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.. Epistemology
Semiotics and Body Language

.. HUM
A Mind

Culture is Ordinary

AI and Art
Art in the Age of Mechanical Reproduction
Is this picture real?
NonFungible Tokens
Public Art
Tearing Down Statues
What is Art?
Working With Reality

Artificial Intelligence and the Collingridge Dilemma.
Bird Brains
Bounded Rationality
Competence Without Comprehension
Consciousness is More Like Fame Than Television
Developmental Processes
Emergence and Cognition
I Lost My Knife
Incomplete Information and Stories
Is free will an illusion?
Natural Law
Necessary Illusions
On Affordances
Pencil and Paper
Post Phenomenology
Reflective Equilibrium
Return of the Law of Forms
Shifting Meanings
Taking Things on Faith
The Hard Problem
The I Love You Gesture
The Imagined Order
The Phenomenology of Swim Bladders.
Thinking about medical procedures
Thinking About Risk
Underdetermination and Redundancy
What Could Possibly Go Wrong?
What Does Google Know?

A Country Is Not Like A Company
Alternate ideas lying around waiting for disaster
Blood and Money
Can Capitalism Survive?
Do Our Minds Own Our Bodies?
Everyday Communism
Invisible Hand
Job Creators
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Money and Value
Money is Different
National Accounts
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Post Capitalist Society
Profit Motive Fails
Rentier Capitalism
Social Wealth vs Surplus Value
Spending Money Into Existence
The Metaphysics of Money
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Thinking about Money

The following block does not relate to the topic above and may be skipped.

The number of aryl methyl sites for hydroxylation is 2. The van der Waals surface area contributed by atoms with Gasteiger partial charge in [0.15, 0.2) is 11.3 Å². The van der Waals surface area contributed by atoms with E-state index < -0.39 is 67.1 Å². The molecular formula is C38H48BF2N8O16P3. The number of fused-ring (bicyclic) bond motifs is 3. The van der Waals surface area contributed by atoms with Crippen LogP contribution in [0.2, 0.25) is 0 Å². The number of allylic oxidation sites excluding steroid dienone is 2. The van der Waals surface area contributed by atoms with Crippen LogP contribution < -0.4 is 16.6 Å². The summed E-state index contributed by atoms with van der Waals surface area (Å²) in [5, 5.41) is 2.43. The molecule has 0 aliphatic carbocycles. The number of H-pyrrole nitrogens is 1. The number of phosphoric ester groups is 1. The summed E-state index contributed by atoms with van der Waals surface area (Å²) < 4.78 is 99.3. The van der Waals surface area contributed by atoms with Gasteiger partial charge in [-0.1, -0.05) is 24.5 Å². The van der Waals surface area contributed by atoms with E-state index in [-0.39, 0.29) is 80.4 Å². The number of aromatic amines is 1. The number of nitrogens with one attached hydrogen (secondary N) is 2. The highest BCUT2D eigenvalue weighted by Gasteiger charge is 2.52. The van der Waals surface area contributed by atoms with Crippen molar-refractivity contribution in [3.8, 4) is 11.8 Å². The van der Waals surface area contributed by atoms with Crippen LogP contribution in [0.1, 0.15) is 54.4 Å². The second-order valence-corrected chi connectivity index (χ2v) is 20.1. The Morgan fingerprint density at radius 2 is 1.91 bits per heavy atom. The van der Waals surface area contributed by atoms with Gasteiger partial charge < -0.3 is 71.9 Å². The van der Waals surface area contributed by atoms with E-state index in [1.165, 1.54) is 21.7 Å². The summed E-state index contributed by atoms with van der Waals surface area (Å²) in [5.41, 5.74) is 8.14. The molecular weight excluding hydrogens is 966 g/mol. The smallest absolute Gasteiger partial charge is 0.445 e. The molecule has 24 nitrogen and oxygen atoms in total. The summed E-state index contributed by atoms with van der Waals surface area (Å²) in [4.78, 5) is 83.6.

Wealth is What Money Buys

Blowing Up Pipelines

Absolute Knowledge
I do not know everything
Rethinking Knowledge
Rethinking Knowledge
The Curious Ineffectiveness of Facts
The Past and the Future.
Uncertainty and Unpredictability
Whatever happened to The Truth?

Competition and Cooperation
Dr Malthus would be pleased
Error Correction
Evolution Defended
Evolution is not Religion
Evolution of Cars
Forces of Nature
Is Natural Selection Obsolete?
Politics and Evolution
The Evolution of Purpose.
The Problem with Natural Selection.
The Source of Bad Behavior
Thinking about Tails
Why Does a Leopard Have Spots?

Free Speech in the age of Twitter
Freedom and Badness
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Freedom From and Freedom To
Freedom in the Age of Convoys
Libertarian Coercion

10 Views of Landscape
Affect and Effect
I pay rent.
Listening to Corn
The Reform vs Revolution Paradox
What is Public Schooling For?

Levels of Abstraction
Levels of Abstraction and Minds
What is a newspaper?

As Much As Possible
Zipfs Law

Emotional Plague
Memes: Imitated Behavior.
The Problem with Memes
What is a replicator?

Beyond Rules Based Morality
Freedom and Morality
Moral Realism.
What do we owe animals?


Maps and Territories
Metaphysics Without Absolutes
Philosophy Buds
Sincerely Held Beliefs
Sorites Paradox
Stereoscopic Vision and The Hard Problem
The Gorilla in the Room of Science
The Purpose of Science
What is Going On?

If It Walks Like a Duck
Right Wing Freedom
The Sovereign Citizen
Tyranny of the Majority


Constructed Life
Correlation Wins
Quack Doctors
The Great Shattering
The Material Space
Thinking about Interconnection
Too Small to See
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Weirdness in Physics

A society needs a government.
Belly of the Beast
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Rules in a Knife Fight?
Sex and Gender
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Spheres of Influence
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The Collingridge Dilemma
The Dual Meaning of Power
The Homeless
The Problem with Hedonism
To the Moon
We Live in the Present
Why is there a shortage of nurses?
Work - Productive, Useful, Worthless, and Bad.

Implications of Very Productive Technology
Modest Proposal
Problems with Universal Basic Income
Tormenting Unlucky People
Why there are oligarchs

The Hard Problem

No problem

I read a recent essay by Daniel C Dennett about the 'hard problem' at:

The hard problem was announced by David Chalmers in an essay written in 1995. Wikipedia offers this quote: